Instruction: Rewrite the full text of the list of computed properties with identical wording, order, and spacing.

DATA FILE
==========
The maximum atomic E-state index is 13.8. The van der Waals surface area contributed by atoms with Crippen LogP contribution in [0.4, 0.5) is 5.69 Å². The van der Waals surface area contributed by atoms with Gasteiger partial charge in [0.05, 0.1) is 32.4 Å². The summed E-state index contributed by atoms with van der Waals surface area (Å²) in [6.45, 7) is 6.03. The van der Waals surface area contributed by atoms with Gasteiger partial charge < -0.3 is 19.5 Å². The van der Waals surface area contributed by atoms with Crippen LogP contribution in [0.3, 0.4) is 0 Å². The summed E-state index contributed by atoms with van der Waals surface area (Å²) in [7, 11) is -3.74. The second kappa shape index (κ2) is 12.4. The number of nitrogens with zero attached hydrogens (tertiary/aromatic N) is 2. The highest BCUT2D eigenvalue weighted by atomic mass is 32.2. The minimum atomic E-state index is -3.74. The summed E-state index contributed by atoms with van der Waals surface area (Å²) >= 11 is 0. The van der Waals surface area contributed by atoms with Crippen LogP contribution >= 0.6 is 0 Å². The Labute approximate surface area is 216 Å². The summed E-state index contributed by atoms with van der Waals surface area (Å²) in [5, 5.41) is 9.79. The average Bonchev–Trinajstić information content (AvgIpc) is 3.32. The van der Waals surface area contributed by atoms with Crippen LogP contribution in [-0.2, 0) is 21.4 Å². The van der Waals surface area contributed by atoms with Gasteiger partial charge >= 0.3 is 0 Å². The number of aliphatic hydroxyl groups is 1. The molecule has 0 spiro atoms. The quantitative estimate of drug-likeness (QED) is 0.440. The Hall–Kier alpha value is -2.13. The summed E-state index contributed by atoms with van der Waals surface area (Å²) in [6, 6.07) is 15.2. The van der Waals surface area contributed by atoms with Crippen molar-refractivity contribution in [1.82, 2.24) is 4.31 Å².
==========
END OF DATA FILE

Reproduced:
The maximum atomic E-state index is 13.8. The van der Waals surface area contributed by atoms with Crippen LogP contribution in [0.4, 0.5) is 5.69 Å². The van der Waals surface area contributed by atoms with Gasteiger partial charge in [0.05, 0.1) is 32.4 Å². The summed E-state index contributed by atoms with van der Waals surface area (Å²) in [6.45, 7) is 6.03. The van der Waals surface area contributed by atoms with Gasteiger partial charge < -0.3 is 19.5 Å². The van der Waals surface area contributed by atoms with Crippen LogP contribution in [0.3, 0.4) is 0 Å². The summed E-state index contributed by atoms with van der Waals surface area (Å²) in [7, 11) is -3.74. The second kappa shape index (κ2) is 12.4. The number of nitrogens with zero attached hydrogens (tertiary/aromatic N) is 2. The highest BCUT2D eigenvalue weighted by atomic mass is 32.2. The minimum atomic E-state index is -3.74. The summed E-state index contributed by atoms with van der Waals surface area (Å²) >= 11 is 0. The van der Waals surface area contributed by atoms with Crippen LogP contribution >= 0.6 is 0 Å². The Labute approximate surface area is 216 Å². The summed E-state index contributed by atoms with van der Waals surface area (Å²) in [5, 5.41) is 9.79. The average Bonchev–Trinajstić information content (AvgIpc) is 3.32. The van der Waals surface area contributed by atoms with Crippen LogP contribution in [-0.2, 0) is 21.4 Å². The van der Waals surface area contributed by atoms with Gasteiger partial charge >= 0.3 is 0 Å². The number of aliphatic hydroxyl groups is 1. The molecule has 0 spiro atoms. The quantitative estimate of drug-likeness (QED) is 0.440. The Hall–Kier alpha value is -2.13. The summed E-state index contributed by atoms with van der Waals surface area (Å²) in [6, 6.07) is 15.2. The van der Waals surface area contributed by atoms with Crippen molar-refractivity contribution in [1.82, 2.24) is 4.31 Å².